ki law na Chief Clarence Louie, Okanagan Nation Alliance Tribal Chair, said: “This Interim Revenue Sharing Agreement is a historic first step for our government-to-government relationship. For far too long, we have been excluded from decisions that directly impact the Syilx Nation. These previous decisions lacked any form of consent and often left us with only devastating impacts. With this announcement, the provincial government has demonstrated a level of integrity to finally do the right thing. In part, this is the result of continued efforts by the Okanagan Nation Alliance’s Chief Executive Council, who have asserted the need to be involved in establishing a new Columbia River Treaty. Alongside our First Nation neighbours in the Columbia River watershed — the Secwépemc Nation and Ktunaxa Nation — we are beginning a long journey of righting the historical wrongs of the past injustices with the Crown on decision-making, revenue sharing, ecosystems and Indigenous cultural values. This is only the beginning, yet we remain confident that the principles of collaboration and partnership central to these government relations will continue to create the change we all desire for our lands and waterways.”

Kukpi7 Rosanne Casimir, Tribal Chief, Shuswap Nation Tribal Council, said: “On behalf of the Secwépemc Nation, I am pleased to confirm a shared commitment resulting from the continued negotiations concerning the ongoing environmental and cultural impacts from the Columbia River Treaty. The negotiations thus far resulted in Interim Revenue Sharing Agreements between the Secwépemc, Syilx Okanagan and Ktunaxa Nations and the Province of British Columbia. These agreements represent the first time that the three Indigenous Nations within British Columbia are receiving benefits from the Columbia River Treaty dams. The dams have caused devastation to our lands and resources, and continue to impact our title and rights. We share a commitment to reconciliation while upholding the foundation of the United Nations Declaration on the Rights of Indigenous Peoples. We look forward to our continued engagement, shared decision-making and co-operation as we move forward together in a way that we can all be proud of.”

The treaty was ratified in 1964 by the U.S. and Canada to provide flood control and generate additional hydro power, but was negotiated without considering the impacts it would have on the rights, culture, economies and ways of life of the Indigenous Nations. For decades, the Ktunaxa, Secwepemc and Syilx Okanagan Nations and their members have been severely affected by the construction of treaty dams and reservoirs, changes to river flows, ecosystem and cultural losses, and the related impacts to their economies. Negotiations will continue with the Secwépemc, Syilx Okanagan and Ktunaxa Nations for a long-term agreement to help address environmental, cultural and economic impacts caused by the operations of the Columbia River Treaty.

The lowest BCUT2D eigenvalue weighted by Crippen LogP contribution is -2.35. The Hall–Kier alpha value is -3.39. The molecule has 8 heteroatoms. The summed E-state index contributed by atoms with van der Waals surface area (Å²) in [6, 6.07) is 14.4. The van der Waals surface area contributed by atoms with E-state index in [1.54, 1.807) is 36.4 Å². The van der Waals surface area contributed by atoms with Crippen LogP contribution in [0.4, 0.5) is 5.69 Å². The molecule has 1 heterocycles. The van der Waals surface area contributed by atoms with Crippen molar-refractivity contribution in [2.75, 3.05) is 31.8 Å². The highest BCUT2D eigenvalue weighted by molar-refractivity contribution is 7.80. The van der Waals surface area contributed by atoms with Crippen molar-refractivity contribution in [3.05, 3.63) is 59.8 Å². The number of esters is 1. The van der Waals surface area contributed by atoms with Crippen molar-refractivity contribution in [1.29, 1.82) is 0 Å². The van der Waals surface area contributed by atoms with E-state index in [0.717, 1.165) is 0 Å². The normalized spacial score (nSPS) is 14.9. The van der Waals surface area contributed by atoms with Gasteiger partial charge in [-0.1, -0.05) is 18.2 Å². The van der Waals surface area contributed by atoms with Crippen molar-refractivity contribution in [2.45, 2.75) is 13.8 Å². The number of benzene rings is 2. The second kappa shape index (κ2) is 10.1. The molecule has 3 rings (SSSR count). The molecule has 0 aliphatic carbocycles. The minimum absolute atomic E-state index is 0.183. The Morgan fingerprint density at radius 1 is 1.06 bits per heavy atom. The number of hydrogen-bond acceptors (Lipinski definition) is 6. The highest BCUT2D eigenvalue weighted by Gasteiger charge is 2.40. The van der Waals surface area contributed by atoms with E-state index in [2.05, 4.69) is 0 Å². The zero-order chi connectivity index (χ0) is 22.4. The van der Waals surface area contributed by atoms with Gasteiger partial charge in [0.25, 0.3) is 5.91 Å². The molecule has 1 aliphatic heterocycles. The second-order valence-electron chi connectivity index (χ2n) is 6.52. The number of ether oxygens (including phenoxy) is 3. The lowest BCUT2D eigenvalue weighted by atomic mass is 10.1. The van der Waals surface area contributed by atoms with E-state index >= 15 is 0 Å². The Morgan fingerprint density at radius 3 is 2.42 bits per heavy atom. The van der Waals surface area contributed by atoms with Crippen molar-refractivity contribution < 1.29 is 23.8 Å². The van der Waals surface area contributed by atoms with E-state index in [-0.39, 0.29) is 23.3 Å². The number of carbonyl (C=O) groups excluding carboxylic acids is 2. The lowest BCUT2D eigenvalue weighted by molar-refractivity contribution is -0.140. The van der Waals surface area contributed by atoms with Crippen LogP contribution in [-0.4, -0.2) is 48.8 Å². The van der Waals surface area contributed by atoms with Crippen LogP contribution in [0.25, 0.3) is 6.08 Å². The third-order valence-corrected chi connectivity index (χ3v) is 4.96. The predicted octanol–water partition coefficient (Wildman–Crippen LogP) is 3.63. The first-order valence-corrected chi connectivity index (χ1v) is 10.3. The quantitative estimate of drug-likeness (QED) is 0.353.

“When the Columbia River Treaty was developed, governments didn’t consult or co-operate with First Nations or any Columbia Basin residents – the very people whose lives, livelihoods and cultures would be affected for decades,” said Katrine Conroy, Minister of Finance and Minister Responsible for the Columbia River Treaty. “Since 2018, Indigenous Nations with territory in the Columbia Basin have worked closely with Canada and B.C. to negotiate a modernized treaty with the U.S.; today, they are at last sharing in the benefits the treaty brings.”

Murray Rankin, Minister of Indigenous Relations and Reconciliation, said: “The announcement today reflects our government’s action toward building relationships with First Nations that recognize, respect and support their right to self-determination. These agreements ensure Nations benefit from Columbia River Treaty revenues and support a new way of seeking First Nations’ free, prior and informed consent on a modernized Columbia River Treaty.”

Since 2018, Canada and the United States have been engaged in negotiations to modernize the treaty. The Ktunaxa, Secwépemc and Syilx Okanagan Nations have been an essential part of the Canadian negotiating team, alongside the governments of Canada and B.C.

The Nations have also led efforts to enhance ecosystem function and investigate the feasibility of restoring salmon to the B.C. portion of the Columbia Basin through the treaty-modernization negotiations.

Quick Facts:

  • The Columbia River Treaty is a trans-boundary water management agreement between Canada and the United States, ratified in 1964, that vastly reduces the risk of floods and provides clean energy to millions of households in British Columbia and the United States.
  • Revenue from the treaty goes to the Provincial Consolidated Revenue Fund and has contributed to funding of government functions, such as health care, education and infrastructure.